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Cannon: Use evergreens to spruce up dreary winter landscape
A common question asked of the Hall County Extension office, brought to you by Wanda Cannon
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How can I make my winter landscape less dreary?

In the fall, many trees in Georgia put on a show of color before dropping their leaves, but not the evergreens. These trees provide beauty and style when properly placed in a yard.

Think about what our landscapes would look like in winter if there were no evergreens.

While other plants rest and rebuild their energy for the coming spring, evergreens hold their foliage through all four seasons, which can help boost spirits during the dreary winter days.

They also help the wildlife by supplying food, plus shelter from enemies and harsh weather. Evergreens can handle the stress of cold temperatures and short growing seasons. Their trunks are filled with a concentrated "antifreeze" of sap and are insulated by extra thick bark.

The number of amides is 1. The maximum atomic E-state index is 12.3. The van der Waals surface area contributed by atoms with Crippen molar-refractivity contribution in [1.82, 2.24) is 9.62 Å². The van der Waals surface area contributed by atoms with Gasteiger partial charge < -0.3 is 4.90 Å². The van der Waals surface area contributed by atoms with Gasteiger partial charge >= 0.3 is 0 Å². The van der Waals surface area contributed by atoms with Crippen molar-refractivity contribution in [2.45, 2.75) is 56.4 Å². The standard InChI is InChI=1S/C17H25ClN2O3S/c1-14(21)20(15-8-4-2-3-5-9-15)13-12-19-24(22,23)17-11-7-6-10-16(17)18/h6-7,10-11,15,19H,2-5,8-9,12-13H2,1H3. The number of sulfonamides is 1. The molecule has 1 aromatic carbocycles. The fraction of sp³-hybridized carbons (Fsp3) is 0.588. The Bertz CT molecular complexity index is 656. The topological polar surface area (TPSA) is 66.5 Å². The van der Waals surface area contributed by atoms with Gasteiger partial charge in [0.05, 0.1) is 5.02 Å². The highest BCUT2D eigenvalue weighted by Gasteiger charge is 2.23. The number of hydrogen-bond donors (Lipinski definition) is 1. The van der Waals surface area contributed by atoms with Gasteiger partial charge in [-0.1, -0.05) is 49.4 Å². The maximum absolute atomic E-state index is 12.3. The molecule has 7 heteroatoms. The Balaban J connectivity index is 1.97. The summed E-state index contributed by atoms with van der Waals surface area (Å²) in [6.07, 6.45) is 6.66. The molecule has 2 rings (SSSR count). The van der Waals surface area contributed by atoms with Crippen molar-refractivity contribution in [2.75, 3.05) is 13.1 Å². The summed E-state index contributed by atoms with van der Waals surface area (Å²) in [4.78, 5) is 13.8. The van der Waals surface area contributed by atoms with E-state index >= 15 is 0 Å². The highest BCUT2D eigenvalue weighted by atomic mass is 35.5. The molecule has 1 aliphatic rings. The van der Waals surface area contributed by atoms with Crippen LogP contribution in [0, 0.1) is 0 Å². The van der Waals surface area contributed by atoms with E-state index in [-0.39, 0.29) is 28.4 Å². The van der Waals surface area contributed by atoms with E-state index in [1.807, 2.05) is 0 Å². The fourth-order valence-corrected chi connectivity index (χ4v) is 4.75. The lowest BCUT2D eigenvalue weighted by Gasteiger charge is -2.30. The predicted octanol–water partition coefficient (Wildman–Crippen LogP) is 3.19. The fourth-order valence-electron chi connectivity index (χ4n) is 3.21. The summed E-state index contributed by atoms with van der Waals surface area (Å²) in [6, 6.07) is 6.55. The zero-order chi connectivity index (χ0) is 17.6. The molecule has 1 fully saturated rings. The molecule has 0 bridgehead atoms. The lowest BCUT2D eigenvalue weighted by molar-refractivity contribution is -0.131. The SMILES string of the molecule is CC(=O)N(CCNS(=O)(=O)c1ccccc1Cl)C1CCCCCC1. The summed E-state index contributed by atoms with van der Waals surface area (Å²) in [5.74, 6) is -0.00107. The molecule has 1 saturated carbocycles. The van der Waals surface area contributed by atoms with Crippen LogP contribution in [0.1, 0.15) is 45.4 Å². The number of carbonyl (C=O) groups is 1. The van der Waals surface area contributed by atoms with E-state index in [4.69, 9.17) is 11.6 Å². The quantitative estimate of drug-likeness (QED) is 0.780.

Evergreens come in different shapes, sizes, colors and foliage types. Make sure you select one with some forethought. How big will it get? Is the soil and climate right for a particular type? Always purchase an evergreen with a well-established root system.

Some evergreens for the North Georgia area are American holly, loblolly pine, Eastern red cedar, bald cypress and Eastern hemlock. Specimen trees include the deodar cedar and cryptomeria tree, with their soft, feathery needles.

Evergreen accent plants are a also way to add color and contrast to your landscape. Look for blue foliage on different types of junipers and cypresses.

Evergreen privacy hedges are easily planted with a narrow variety like the Thuja green giant or emerald green. Arborvitaes and holly trees are also excellent choices.

Consider purchasing a live Christmas tree to plant after the holidays. Just remember a live tree should not be kept inside more than two weeks; a 6-foot and smaller tree will work more efficiently. Some lives trees for planting could be a Virginia or white pine, Leyland cypress or a Carolina hemlock. Fir and spruce will have difficulty surviving here.

Wanda Cannon is a Master Gardener trained through the Hall County program and also serves as Master Gardener coordinator and horticulture assistant for the Hall County Extension office. Phone: 770-535-8293.

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